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IBVM Ministry to Refugees and Displaced Persons
Since the late 1970’s, IBVM has been responding to the needs of refugees fleeing countries ravaged by war and famine and seeking a new homeland. In 1979, the world witnessed the mass exodus of thousands of Vietnamese refugees as they left their war torn country in overcrowded boats. At that time the IBVM community in Canada responded by sponsoring a Vietnamese family of seven, including two parents and five children.
As IBVM sisters journeyed with this family they became intimately acquainted with the many challenges and difficulties the newcomers had to endure as they struggled to adjust to their losses, learn a new language, adapt to a new culture and ultimately, manage to achieve the goal of gainful employment and economic independence. There was much joy and satisfaction as the family moved successfully through each stage of the transition to full Canadian citizenship.
IBVM Ministry to Refugees Continues
Since that time IBVM has sponsored many other refugees through private and other kinds of sponsorship. Thus began a rich and rewarding ministry that continues to the present, bringing IBVM many new and cherished friends. IBVM has sponsored refugees fleeing civil strife, war and famine, from various countries of origin including Ethiopia, Eritrea, Rwanda, Central America and Afghanistan.
Refugee Sponsorship and Resettlement
IBVM Refugee Ministry Coordinator Maria Lanthier considers herself privileged to have accompanied over 50 refugees from seven countries. Over the years Maria has had an opportunity to become acquainted with every aspect of refugee sponsorship and resettlement. Maria is a hardworking and potent advocate for all refugees and displaced persons and has served as an Executive Board Member of Catholic Cross Cultural Services, an agency that provides a variety of services immigrants and refugees in the Greater Toronto area.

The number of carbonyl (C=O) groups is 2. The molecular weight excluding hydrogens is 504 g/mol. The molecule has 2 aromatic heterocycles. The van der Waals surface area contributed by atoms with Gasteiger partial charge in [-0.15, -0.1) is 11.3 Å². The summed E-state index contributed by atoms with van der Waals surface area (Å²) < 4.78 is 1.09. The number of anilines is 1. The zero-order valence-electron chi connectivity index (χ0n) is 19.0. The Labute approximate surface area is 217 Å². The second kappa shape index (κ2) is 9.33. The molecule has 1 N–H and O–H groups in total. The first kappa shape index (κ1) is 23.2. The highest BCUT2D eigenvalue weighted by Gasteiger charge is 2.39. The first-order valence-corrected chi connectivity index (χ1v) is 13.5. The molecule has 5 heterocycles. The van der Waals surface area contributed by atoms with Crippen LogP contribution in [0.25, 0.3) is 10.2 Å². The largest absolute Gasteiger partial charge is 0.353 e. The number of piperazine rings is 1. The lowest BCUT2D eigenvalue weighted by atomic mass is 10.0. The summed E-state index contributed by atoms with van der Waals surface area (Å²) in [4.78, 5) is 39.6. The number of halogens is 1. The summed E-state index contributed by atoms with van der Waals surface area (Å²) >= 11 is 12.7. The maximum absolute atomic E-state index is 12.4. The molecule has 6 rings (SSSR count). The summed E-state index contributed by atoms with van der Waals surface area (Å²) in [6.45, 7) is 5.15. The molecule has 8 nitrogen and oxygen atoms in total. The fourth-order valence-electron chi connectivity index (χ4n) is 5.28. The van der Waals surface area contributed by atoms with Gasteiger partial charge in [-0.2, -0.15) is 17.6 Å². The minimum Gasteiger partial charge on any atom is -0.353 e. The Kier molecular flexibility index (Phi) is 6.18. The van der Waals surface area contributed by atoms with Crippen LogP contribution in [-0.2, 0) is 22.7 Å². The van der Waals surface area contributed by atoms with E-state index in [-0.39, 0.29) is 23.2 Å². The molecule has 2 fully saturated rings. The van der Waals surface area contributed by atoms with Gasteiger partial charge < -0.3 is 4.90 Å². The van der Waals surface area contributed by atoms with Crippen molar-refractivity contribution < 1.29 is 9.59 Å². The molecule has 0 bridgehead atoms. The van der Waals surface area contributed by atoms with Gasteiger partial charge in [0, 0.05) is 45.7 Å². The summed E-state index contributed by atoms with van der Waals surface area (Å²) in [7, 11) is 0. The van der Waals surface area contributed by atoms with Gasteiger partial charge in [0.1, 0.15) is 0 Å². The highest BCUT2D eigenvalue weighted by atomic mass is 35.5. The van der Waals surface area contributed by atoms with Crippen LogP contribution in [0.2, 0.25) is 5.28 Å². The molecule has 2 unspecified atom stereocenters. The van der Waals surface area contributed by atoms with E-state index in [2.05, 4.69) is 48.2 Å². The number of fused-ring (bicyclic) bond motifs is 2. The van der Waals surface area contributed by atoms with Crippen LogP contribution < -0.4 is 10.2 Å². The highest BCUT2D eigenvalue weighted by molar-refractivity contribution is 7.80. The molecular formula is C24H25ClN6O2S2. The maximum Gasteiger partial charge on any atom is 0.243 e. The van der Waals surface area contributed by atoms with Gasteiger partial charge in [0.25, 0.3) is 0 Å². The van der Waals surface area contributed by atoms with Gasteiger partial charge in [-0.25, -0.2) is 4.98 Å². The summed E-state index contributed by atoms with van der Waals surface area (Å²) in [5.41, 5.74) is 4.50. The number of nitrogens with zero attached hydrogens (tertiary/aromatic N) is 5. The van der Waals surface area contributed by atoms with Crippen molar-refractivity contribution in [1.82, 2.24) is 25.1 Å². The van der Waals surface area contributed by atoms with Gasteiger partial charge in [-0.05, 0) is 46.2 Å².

Settlement Assistance involves a whole gamut of activities. These include helping newcomers to access health care, social insurance (SIN) numbers, social assistance and other social services. Newcomers often have basic survival needs for clothing, housing and food. Some need to be taught basic survival skills such as how to use the TTC, telephone and internet to find what they need on a day to day basis. Many newcomers need access to language training and where necessary, assistance finding employment. All newcomers appreciate support, someone to care about the losses they have had to endure, someone to cheer them on as they overcome challenges and difficulties, someone to recognize and acknowledge their achievements as they realize their dream of a new beginning here in Canada.
- Learn more about the needs of refugees and displaced persons by visiting these websites.